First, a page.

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Unmasking: the Toxicity in South Korean Idol’s Love Life

The portrayal of a profession as an idol, particularly a South Korean idol, has consistently exuded a sense of allure, where glamor and talent seamlessly intersect. This perception is largely shaped by the captivating visuals through which these idols are presented. Korean idols are frequently depicted as flawless, or at the very least, are expected to embody such perfection. As the landscape of K-pop has evolved over the past decades, these idols are compelled to conform to a specific image that often surpasses the conventional expectations associated with western celebrities or even ordinary individuals.

Every aspect of their public persona is meticulously managed by their agencies to ensure they are presented in the most favorable light to the public and their fans. While not universally applicable, the concept of idols usually revolves around romance or love, something sweet and feeds into the mind of adolescent teens. as conveyed through their songs, lyrics, marketing strategies, and interactions with fans, often fosters the idea of an ‘exclusive relationship’ between fans and idols. This frequently results in the development of parasocial relationships, wherein fans form one-sided emotional connections with the idols. Technology significantly contributes to reinforcing these mindsets through various services and platforms that enable fans worldwide to interact with idols publicly or through private chat rooms, such as the feature found on the Bubble app, where idols share exclusive pictures and text messages to the fans.

For a rational and level-headed person informed about this feature, being a fan can bring happiness and flattery, as it allows for increased interaction with idols, irrespective of whether the idols are actually addressing the individual fan. Unfortunately, some kpop fans are notorious for their fanaticism. While not all fans exhibit extreme behavior, a subset may go to great lengths for their idol, often failing to perceive them as real human beings and instead viewing them solely as objects of desire and admiration, this leads for some fans to think it’s okay to follow the idols to their private schedules, their dorms or house, even booking the same flight or hotel that the idols are staying in whenever they go abroad, these are the ones that can no longer be addressed as fans but stalkers, in korean they are usually called ‘sasaengs’.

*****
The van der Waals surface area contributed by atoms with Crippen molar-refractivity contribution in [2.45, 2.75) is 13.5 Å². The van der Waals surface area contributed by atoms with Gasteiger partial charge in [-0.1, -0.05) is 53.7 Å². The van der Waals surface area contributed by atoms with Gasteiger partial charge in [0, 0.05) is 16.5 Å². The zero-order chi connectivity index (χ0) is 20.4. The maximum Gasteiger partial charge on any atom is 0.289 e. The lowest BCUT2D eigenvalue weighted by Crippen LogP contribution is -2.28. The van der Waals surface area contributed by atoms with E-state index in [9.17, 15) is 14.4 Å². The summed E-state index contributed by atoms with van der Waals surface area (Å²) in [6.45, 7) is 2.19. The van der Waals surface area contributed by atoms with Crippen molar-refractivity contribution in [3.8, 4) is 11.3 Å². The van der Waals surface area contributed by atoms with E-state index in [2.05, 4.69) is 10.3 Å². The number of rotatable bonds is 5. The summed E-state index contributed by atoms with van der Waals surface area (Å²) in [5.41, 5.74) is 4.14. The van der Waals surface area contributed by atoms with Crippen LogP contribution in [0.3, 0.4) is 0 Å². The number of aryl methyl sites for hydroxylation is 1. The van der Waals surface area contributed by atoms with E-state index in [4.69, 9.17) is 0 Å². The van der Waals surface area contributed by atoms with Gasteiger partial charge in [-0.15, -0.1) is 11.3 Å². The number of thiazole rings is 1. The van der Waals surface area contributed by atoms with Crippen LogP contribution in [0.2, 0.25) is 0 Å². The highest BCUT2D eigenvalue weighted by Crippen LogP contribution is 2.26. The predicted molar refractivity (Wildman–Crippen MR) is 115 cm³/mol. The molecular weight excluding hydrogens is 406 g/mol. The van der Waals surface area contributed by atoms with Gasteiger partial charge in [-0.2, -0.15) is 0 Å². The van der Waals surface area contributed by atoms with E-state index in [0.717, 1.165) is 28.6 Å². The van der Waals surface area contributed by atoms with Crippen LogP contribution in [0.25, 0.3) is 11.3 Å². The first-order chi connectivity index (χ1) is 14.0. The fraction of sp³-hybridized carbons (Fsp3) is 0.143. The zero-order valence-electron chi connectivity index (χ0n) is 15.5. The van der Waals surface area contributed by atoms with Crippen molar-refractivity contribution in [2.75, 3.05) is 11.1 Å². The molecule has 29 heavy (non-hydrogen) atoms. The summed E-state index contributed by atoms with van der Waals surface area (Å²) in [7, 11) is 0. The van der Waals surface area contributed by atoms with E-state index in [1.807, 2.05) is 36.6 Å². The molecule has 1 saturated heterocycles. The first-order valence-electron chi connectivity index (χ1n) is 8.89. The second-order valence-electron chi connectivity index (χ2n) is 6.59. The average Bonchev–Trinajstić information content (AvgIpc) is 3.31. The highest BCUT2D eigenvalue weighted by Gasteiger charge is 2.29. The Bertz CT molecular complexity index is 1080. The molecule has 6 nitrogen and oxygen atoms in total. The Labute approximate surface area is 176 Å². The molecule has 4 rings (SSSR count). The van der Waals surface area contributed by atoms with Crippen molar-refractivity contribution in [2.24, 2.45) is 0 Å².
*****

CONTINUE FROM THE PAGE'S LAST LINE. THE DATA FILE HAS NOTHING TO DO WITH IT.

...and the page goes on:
These are the fans who react strongly when their favorite idols are exposed or revealed to have a partner (It’s worth noting that the term “exposed” is used here because kpop idols typically aren’t allowed to publicly disclose their relationships, or even have one especially early in their careers). From throwing fits on online forums and harassing the celeb or partner, selling or throwing out their merch, or even protesting straight to the company for the removal of the idol hence ending their career as an idol just because it breaks their little fantasy of the idol only belonging for themselves.